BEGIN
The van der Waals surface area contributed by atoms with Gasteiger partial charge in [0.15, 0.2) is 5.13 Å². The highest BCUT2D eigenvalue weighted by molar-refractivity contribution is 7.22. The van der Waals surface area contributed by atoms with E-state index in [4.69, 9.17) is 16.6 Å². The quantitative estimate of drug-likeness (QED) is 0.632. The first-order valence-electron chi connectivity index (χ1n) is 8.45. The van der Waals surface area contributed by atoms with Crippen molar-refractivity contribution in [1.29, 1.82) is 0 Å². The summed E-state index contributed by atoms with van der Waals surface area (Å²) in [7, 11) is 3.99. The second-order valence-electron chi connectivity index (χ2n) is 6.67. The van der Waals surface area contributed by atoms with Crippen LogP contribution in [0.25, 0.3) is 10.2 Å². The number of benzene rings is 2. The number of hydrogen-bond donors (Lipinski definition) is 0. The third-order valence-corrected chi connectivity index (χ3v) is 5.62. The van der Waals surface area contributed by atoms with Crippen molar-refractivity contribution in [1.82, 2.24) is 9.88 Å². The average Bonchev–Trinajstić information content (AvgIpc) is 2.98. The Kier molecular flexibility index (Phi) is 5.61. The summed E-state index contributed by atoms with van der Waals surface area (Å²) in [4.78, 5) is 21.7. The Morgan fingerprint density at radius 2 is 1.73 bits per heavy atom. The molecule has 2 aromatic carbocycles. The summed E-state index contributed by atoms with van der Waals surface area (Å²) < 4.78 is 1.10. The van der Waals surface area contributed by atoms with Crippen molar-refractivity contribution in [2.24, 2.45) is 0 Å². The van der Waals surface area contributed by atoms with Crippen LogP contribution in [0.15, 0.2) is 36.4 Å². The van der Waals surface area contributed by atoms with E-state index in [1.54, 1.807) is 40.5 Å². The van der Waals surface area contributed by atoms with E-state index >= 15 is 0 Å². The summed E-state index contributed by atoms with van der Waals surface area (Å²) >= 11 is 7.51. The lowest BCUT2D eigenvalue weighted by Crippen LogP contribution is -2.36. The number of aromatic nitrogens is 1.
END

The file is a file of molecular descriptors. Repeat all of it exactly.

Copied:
The van der Waals surface area contributed by atoms with Gasteiger partial charge in [0.15, 0.2) is 5.13 Å². The highest BCUT2D eigenvalue weighted by molar-refractivity contribution is 7.22. The van der Waals surface area contributed by atoms with E-state index in [4.69, 9.17) is 16.6 Å². The quantitative estimate of drug-likeness (QED) is 0.632. The first-order valence-electron chi connectivity index (χ1n) is 8.45. The van der Waals surface area contributed by atoms with Crippen molar-refractivity contribution in [1.29, 1.82) is 0 Å². The summed E-state index contributed by atoms with van der Waals surface area (Å²) in [7, 11) is 3.99. The second-order valence-electron chi connectivity index (χ2n) is 6.67. The van der Waals surface area contributed by atoms with Crippen LogP contribution in [0.25, 0.3) is 10.2 Å². The number of benzene rings is 2. The number of hydrogen-bond donors (Lipinski definition) is 0. The third-order valence-corrected chi connectivity index (χ3v) is 5.62. The van der Waals surface area contributed by atoms with Crippen molar-refractivity contribution in [1.82, 2.24) is 9.88 Å². The average Bonchev–Trinajstić information content (AvgIpc) is 2.98. The Kier molecular flexibility index (Phi) is 5.61. The summed E-state index contributed by atoms with van der Waals surface area (Å²) in [4.78, 5) is 21.7. The Morgan fingerprint density at radius 2 is 1.73 bits per heavy atom. The molecule has 2 aromatic carbocycles. The summed E-state index contributed by atoms with van der Waals surface area (Å²) < 4.78 is 1.10. The van der Waals surface area contributed by atoms with Crippen molar-refractivity contribution in [2.24, 2.45) is 0 Å². The van der Waals surface area contributed by atoms with Crippen LogP contribution in [0.15, 0.2) is 36.4 Å². The van der Waals surface area contributed by atoms with E-state index in [1.54, 1.807) is 40.5 Å². The van der Waals surface area contributed by atoms with E-state index >= 15 is 0 Å². The summed E-state index contributed by atoms with van der Waals surface area (Å²) >= 11 is 7.51. The lowest BCUT2D eigenvalue weighted by Crippen LogP contribution is -2.36. The number of aromatic nitrogens is 1.